So while we may not be seeing a large number of participants given our current climate, we are being innovative, resourceful, and mindful of our community of stakeholders. It will likely provide a pilot that we can grow in the future as employers again grow their opportunities. We will share what we learn with our colleagues across the country.
Now back to some non-coronavirus-related questions. What brought you back to UNLV last year?
I heard that UNLV was ramping up efforts to re-establish a central Career Services office, but this time to locate it under the alumni office. That model enticed me. I was eager to return to UNLV, bringing with me the additional expertise I had gained during my nine years away.
Some individual colleges, such as Hospitality and Engineering, have career offices. How does the main office work with them?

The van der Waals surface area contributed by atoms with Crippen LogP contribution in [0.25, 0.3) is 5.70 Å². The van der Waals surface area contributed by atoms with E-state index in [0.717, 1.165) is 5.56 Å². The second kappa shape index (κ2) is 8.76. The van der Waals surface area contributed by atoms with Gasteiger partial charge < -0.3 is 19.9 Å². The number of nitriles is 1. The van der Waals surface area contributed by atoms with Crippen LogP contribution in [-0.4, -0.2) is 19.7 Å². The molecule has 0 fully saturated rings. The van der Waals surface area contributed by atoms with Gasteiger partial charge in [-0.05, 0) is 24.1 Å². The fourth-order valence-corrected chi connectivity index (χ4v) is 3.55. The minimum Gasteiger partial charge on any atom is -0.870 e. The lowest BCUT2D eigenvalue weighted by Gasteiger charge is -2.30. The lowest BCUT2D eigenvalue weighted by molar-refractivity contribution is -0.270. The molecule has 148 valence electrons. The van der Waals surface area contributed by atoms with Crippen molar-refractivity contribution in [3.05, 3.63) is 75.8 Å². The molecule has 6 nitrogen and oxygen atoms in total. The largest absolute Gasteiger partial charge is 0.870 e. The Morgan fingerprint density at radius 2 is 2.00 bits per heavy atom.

We work collaboratively, with our office leading the effort. We’re all concerned with elevating the services available to students and to alumni. One thing we do is have a monthly meeting of stakeholders on campus — not just the people who work in one of the career offices, but anyone who has a keen interest in the career development of students. About 30 people attend, including some academic advisors.
What are some of your goals?
Obviously, we’ll continue offering the core services that are designed to help students figure out their career interests and the path to get there. We’re the place that students can come to learn about job and internship openings. We also plan to beef up our data gathering, so that we know where our students are finding their initial jobs and where they move later in their careers.